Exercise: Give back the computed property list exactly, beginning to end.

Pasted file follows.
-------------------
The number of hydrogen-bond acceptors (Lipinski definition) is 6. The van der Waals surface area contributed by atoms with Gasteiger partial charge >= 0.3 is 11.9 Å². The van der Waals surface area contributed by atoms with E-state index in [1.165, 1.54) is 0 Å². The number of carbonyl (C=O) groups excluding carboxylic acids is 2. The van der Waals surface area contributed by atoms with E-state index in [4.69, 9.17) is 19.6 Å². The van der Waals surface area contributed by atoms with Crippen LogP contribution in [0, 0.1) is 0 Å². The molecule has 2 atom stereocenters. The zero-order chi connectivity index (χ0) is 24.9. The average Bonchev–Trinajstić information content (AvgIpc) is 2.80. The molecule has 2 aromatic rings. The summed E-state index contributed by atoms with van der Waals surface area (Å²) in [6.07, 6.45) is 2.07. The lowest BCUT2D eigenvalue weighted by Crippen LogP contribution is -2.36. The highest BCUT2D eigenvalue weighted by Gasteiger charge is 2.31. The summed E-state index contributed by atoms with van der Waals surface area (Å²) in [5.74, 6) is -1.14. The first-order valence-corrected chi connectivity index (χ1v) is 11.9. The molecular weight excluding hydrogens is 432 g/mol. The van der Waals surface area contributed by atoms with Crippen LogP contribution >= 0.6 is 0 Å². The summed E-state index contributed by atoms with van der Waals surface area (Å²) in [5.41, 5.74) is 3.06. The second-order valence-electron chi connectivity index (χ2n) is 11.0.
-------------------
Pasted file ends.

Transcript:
The number of hydrogen-bond acceptors (Lipinski definition) is 6. The van der Waals surface area contributed by atoms with Gasteiger partial charge >= 0.3 is 11.9 Å². The van der Waals surface area contributed by atoms with E-state index in [1.165, 1.54) is 0 Å². The number of carbonyl (C=O) groups excluding carboxylic acids is 2. The van der Waals surface area contributed by atoms with E-state index in [4.69, 9.17) is 19.6 Å². The van der Waals surface area contributed by atoms with Crippen LogP contribution in [0, 0.1) is 0 Å². The molecule has 2 atom stereocenters. The zero-order chi connectivity index (χ0) is 24.9. The average Bonchev–Trinajstić information content (AvgIpc) is 2.80. The molecule has 2 aromatic rings. The summed E-state index contributed by atoms with van der Waals surface area (Å²) in [6.07, 6.45) is 2.07. The lowest BCUT2D eigenvalue weighted by Crippen LogP contribution is -2.36. The highest BCUT2D eigenvalue weighted by Gasteiger charge is 2.31. The summed E-state index contributed by atoms with van der Waals surface area (Å²) in [5.74, 6) is -1.14. The first-order valence-corrected chi connectivity index (χ1v) is 11.9. The molecular weight excluding hydrogens is 432 g/mol. The van der Waals surface area contributed by atoms with Crippen LogP contribution >= 0.6 is 0 Å². The summed E-state index contributed by atoms with van der Waals surface area (Å²) in [5.41, 5.74) is 3.06. The second-order valence-electron chi connectivity index (χ2n) is 11.0.